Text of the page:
I have a long time school friend who is a very successful banker, very high up in the commercial department of one of the biggest banks in the world. Now before you judge him, he’s a very grounded chap, and we have had some very interesting discussions over the last decade, especially through the crash and banking crisis of 2008. He shared a pandemic fear in the entire banking sector of many of these disruptions to finance, because it challenges the normal way the banks make money, and their perceived monopolies. The entire industry was very concerned that the banking system as they knew it could become obsolete. There were many seminars on disruptive and innovative financial instruments and vehicles in an attempt to move with these Darwinian times. The traditional profit centre for the banks has been to take deposits in and lend them out many times over with interest rates. They also packaged loans into synthetic finance instruments to capitalise profits predicted for the future. When disruptions take place, like crowd funding, that has volume and scale (potentially every individual on the planet with some savings) then you can undercut the monopolised high margins of the banks. Despite some banks having between half and two times the GDP of an entire country, if every person loaned just £10 through a crowdfunding platform that has a much lower overhead, then all of a sudden you have bank scale capitalisation. This is a huge risk to the banking system and margins. You may have noticed the shift in the way the high street banks are advertising on TV. Natwest, Barclays and Nationwide are pumping hundreds of millions into ad campaigns showing their personal, caring side and their admirable values. How they help the elderly learn to use computers. That they are more than just a bank. They are reacting to a fast changing world. They have to, because assuming their size will keep market share and that they are indestructible is highly risky.
The Liberum AltFi Volume Index, which tracks peer-to-peer lending, puts cumulative lending in the UK at £4.3bn. Not bad for a sector that is only celebrating its 10th anniversary. You can access millions of individual lenders with individualised risk profiles, regulated and risk-reduced by the crowd platforms, and access lending or lend your money through an App on your phone. You can have an idea for a business, take a few minutes to set up a Kickstarter campaign and fund your start up with all-or-nothing funding, which de-risks the lending environment. Nearly half of all Kickstarter campaigns have been successfully funded since inception.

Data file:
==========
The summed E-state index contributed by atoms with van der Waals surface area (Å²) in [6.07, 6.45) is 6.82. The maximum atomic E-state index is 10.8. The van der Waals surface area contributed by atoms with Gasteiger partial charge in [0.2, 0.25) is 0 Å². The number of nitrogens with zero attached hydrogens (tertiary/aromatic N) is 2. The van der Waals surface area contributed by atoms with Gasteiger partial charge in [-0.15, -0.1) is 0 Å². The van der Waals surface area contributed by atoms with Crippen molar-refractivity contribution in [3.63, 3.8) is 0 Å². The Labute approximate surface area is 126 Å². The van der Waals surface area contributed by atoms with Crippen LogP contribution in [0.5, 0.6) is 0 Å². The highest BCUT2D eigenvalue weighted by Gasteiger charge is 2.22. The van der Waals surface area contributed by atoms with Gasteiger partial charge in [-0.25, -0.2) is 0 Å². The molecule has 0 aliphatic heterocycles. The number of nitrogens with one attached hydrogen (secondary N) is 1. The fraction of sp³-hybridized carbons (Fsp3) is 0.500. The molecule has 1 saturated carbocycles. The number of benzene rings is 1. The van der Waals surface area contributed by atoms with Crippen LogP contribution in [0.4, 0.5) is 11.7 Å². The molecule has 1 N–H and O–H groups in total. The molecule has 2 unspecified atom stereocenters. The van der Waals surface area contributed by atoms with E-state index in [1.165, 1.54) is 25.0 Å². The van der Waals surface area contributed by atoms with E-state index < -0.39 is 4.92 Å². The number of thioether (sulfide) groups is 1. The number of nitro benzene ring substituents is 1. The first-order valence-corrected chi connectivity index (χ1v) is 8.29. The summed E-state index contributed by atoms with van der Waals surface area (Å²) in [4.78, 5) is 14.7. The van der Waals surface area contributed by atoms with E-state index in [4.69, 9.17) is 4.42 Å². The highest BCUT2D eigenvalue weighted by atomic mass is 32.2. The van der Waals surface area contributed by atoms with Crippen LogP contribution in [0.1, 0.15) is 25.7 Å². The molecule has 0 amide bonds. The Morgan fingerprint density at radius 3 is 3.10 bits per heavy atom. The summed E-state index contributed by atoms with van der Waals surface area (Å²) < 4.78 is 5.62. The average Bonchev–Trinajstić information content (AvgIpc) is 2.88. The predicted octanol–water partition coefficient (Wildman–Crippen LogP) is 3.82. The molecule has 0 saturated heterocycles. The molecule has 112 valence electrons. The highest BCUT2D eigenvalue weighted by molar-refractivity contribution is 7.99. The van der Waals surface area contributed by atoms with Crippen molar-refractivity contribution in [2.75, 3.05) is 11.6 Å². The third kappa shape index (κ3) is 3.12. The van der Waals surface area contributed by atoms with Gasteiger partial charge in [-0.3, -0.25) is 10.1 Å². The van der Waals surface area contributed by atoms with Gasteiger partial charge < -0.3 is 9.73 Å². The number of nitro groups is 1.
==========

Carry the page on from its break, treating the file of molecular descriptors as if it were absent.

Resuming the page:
Electronic & ‘crypto’ currencies
Recent tech that is changing the game of money and the speed of movement is electronic currency. The most recognisable example is Bitcoin, a ‘crypto-currency’ that is digital or virtual in nature. The concept has grown because it is difficult to counterfeit, organic in nature and not issued by any central authority. This renders it (theoretically) immune to government or corporate interference or manipulation. The transactional ease and speed are obvious, and this speed and leverage reduce overhead and so can challenge bank margins. Trade cost reduction results in increase trading. Increased trade brings about increased economic growth and the potential for economic growth in a future of frictionless money transfer is vast.
The blockchain data structure behind it makes it possible to create a digital ledger of transactions and share it among a distributed network of computers. It uses cryptography to allow each participant on the network to manipulate the ledger in a secure way without the need for a central authority. It is virtually impossible to steal due to the networked nature, and it has a finite supply which protects it from inflation and monetary manipulation. This blockchain tech could be used for online voting, crowd funding and even embraced into conventional banking.
Initially Bitcoin was more underground. For example, it was the main currency exchange of Silk Road, the dark web online black market that was used to sell illegal drugs and other items. But now if you Google ‘where can I use Bitcoin’ you can buy meat, beer, pastries and furniture. It has spurned many other digital currencies, such as the Litecoin, Dogecoin, Peercoin and Namecoin.
All fear has opportunity, and all upsides have downsides. If some are concerned that cashless societies give control and power to the governments and central authorities, then the authorities themselves have the fear and risk of money laundering and tax evasion through these same entities. The very platforms that give us online and data security have the power to hack us and steal our identity. The disruptive qualities of these innovations by nature make them volatile, and as we will discuss later, for money to operate in and form or function there has to be trust. Trust comes with proof and time. How far are we really away from a completely digital financial world? Closer than you may think…
Subcutaneous chips & bio-hacking